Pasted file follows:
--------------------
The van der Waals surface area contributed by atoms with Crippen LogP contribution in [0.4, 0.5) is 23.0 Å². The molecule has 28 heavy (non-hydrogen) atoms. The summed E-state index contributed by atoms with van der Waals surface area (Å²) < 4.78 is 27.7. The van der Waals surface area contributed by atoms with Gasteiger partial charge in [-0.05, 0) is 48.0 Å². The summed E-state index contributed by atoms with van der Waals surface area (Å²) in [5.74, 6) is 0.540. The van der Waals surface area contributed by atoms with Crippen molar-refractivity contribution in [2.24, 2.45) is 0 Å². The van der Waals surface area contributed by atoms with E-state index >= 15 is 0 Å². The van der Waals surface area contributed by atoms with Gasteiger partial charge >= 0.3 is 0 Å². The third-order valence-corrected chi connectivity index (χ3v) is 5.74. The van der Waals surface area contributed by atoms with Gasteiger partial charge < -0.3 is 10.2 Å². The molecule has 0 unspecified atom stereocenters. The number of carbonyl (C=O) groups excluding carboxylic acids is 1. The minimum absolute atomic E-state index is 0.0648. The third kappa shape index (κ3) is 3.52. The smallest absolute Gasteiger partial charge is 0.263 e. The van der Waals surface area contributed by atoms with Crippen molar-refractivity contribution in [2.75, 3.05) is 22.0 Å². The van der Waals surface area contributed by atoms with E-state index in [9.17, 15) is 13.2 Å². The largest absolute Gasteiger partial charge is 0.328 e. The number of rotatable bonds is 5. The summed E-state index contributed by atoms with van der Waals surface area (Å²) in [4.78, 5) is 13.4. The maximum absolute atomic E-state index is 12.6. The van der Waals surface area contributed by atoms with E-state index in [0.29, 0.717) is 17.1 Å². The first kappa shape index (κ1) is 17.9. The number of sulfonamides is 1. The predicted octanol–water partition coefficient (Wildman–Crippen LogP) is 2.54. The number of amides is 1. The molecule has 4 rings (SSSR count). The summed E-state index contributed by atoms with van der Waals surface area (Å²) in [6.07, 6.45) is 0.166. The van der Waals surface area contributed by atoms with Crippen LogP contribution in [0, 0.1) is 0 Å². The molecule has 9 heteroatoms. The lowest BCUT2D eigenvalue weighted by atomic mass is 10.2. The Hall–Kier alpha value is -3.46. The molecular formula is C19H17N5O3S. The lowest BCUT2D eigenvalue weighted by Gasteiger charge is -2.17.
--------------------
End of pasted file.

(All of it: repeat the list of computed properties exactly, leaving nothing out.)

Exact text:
The van der Waals surface area contributed by atoms with Crippen LogP contribution in [0.4, 0.5) is 23.0 Å². The molecule has 28 heavy (non-hydrogen) atoms. The summed E-state index contributed by atoms with van der Waals surface area (Å²) < 4.78 is 27.7. The van der Waals surface area contributed by atoms with Gasteiger partial charge in [-0.05, 0) is 48.0 Å². The summed E-state index contributed by atoms with van der Waals surface area (Å²) in [5.74, 6) is 0.540. The van der Waals surface area contributed by atoms with Crippen molar-refractivity contribution in [2.24, 2.45) is 0 Å². The van der Waals surface area contributed by atoms with E-state index >= 15 is 0 Å². The van der Waals surface area contributed by atoms with Gasteiger partial charge >= 0.3 is 0 Å². The third-order valence-corrected chi connectivity index (χ3v) is 5.74. The van der Waals surface area contributed by atoms with Gasteiger partial charge < -0.3 is 10.2 Å². The molecule has 0 unspecified atom stereocenters. The number of carbonyl (C=O) groups excluding carboxylic acids is 1. The minimum absolute atomic E-state index is 0.0648. The third kappa shape index (κ3) is 3.52. The smallest absolute Gasteiger partial charge is 0.263 e. The van der Waals surface area contributed by atoms with Crippen molar-refractivity contribution in [2.75, 3.05) is 22.0 Å². The van der Waals surface area contributed by atoms with E-state index in [9.17, 15) is 13.2 Å². The largest absolute Gasteiger partial charge is 0.328 e. The number of rotatable bonds is 5. The summed E-state index contributed by atoms with van der Waals surface area (Å²) in [4.78, 5) is 13.4. The maximum absolute atomic E-state index is 12.6. The van der Waals surface area contributed by atoms with E-state index in [0.29, 0.717) is 17.1 Å². The first kappa shape index (κ1) is 17.9. The number of sulfonamides is 1. The predicted octanol–water partition coefficient (Wildman–Crippen LogP) is 2.54. The number of amides is 1. The molecule has 4 rings (SSSR count). The summed E-state index contributed by atoms with van der Waals surface area (Å²) in [6.07, 6.45) is 0.166. The van der Waals surface area contributed by atoms with Crippen LogP contribution in [0, 0.1) is 0 Å². The molecule has 9 heteroatoms. The lowest BCUT2D eigenvalue weighted by atomic mass is 10.2. The Hall–Kier alpha value is -3.46. The molecular formula is C19H17N5O3S. The lowest BCUT2D eigenvalue weighted by Gasteiger charge is -2.17.